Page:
Here’s part five of chapter three of my book, A Day of Hope. If you missed the first four sections, you can follow the links below.
FIND SOMEONE TO DO THE REST
Do what you do best, and then find someone else to do the rest.
Once you discover your own strengths, find someone to do everything else that you’re not good at. Successful leaders find ways to shed all the tasks which they’re not good at so they can focus on the things they are good at.
Do what you do well and allow others to come around you and do what they do well too. Your job as the leader is to always be casting vision and telling others what needs to be done. That way they can rally around you and jump in to help your cause. People can’t help if they don’t know what is on the to-do list. When you’re constantly casting vision for the things that need to be done, it makes it easy for people to say, “Hey, I know how to do that!.”
I remember early on in the process of getting A Day of Hope started I made a presentation to a class at California State University, Stanislaus where a girl came up afterwards and offered to volunteer. I had done my homework and had a list of several things coming up where I needed help, including creating flyers to recruit volunteers. Since I was prepared and knew what needed to be done, I was able to tell her ways she could volunteer. And out of that list, she picked the one where she could say, “Hey, I can do that!” To this day she still helps with flyers.
Some people might call this delegation, but I believe this takes it a step further than delegation. Delegation is simply saying, “This needs to be done, and you need to do it.” When working with volunteers you can’t really delegate much because you don’t have any authority over anyone.
People don’t have to volunteer, and they don’t have to do anything you say. Volunteers want to help because they want to make a difference and have fun in the process. Your role as the leader is to share the things that need to be done in a way that your volunteers can say, “I can do that.”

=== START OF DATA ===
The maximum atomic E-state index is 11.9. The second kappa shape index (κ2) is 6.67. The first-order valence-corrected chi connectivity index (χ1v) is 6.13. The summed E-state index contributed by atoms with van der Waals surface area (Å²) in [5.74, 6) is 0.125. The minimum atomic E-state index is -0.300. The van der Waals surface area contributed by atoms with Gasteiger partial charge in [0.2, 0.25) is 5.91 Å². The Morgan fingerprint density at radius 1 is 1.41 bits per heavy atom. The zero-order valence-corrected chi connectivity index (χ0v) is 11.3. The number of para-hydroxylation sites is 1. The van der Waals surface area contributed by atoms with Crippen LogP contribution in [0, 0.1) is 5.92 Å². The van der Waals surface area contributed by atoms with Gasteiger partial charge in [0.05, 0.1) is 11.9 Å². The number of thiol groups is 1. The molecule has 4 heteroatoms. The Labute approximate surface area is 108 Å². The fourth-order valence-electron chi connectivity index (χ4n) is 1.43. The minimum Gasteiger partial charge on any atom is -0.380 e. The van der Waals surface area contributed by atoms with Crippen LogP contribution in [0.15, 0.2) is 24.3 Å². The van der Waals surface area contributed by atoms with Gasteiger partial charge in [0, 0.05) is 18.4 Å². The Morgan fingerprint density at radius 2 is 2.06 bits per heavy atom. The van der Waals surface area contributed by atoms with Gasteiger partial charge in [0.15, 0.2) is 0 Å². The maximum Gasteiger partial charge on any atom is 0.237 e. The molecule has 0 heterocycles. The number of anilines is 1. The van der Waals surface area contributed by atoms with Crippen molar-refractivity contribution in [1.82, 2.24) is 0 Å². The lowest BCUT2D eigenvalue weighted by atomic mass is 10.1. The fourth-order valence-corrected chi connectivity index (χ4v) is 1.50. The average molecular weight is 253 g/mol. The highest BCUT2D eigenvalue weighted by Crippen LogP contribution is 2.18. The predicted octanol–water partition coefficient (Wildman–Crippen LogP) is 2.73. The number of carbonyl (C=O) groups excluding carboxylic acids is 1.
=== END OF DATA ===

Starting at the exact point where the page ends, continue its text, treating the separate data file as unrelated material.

If you can’t find someone to do something or take on an area that you’re not good at, then you need to evaluate if it really needs to be done. Is there a way to get around it? Is there a way to do something else? Is there a way to avoid it altogether? Can it wait a little longer?
I think its very important that you talk about your weaknesses because it allows others to know where you need help. This is very contrary to what many people believe.
It’s conventional wisdom to think you should hide your weaknesses so people don’t think you’re incompetent. I disagree. Whether you say it or not, the people who volunteer with you are going to know what you’re good at and what you’re not good at. So why not talk about it? And while you talk about your weak areas, ask for them to help you in those areas.
If they see that you’re weak in an area but you haven’t actually admitted it, they might hesitate to offer a helping hand thinking that you believe you can do it on your own. But when you say, “Hey team, I’m not good with marketing, and we need someone who can step up to carry the responsibility of promoting A Day of Hope,” that makes it ok for someone to say, “Hey, I like marketing, and I wanna help.”
This takes confidence and security. In sharing the work that needs to be done, you have to learn to let go of control and allow others to do things on their own. Yes, you might feel that you could do it better, and the task won’t be done exactly as you had envisioned it. But that’s the thing with leadership—you have to allow people to work under their own authority and responsibility. You’ll also learn that it means they are going to gain a little bit of credit for the work they do. As the leader you can’t keep all the credit for yourself. The more people you have helping, the more credit will be shared among the people helping you.
If you do learn to let go of these tasks and allow others to do what they do well while you do what you do well, I think you’ll be surprised at the results.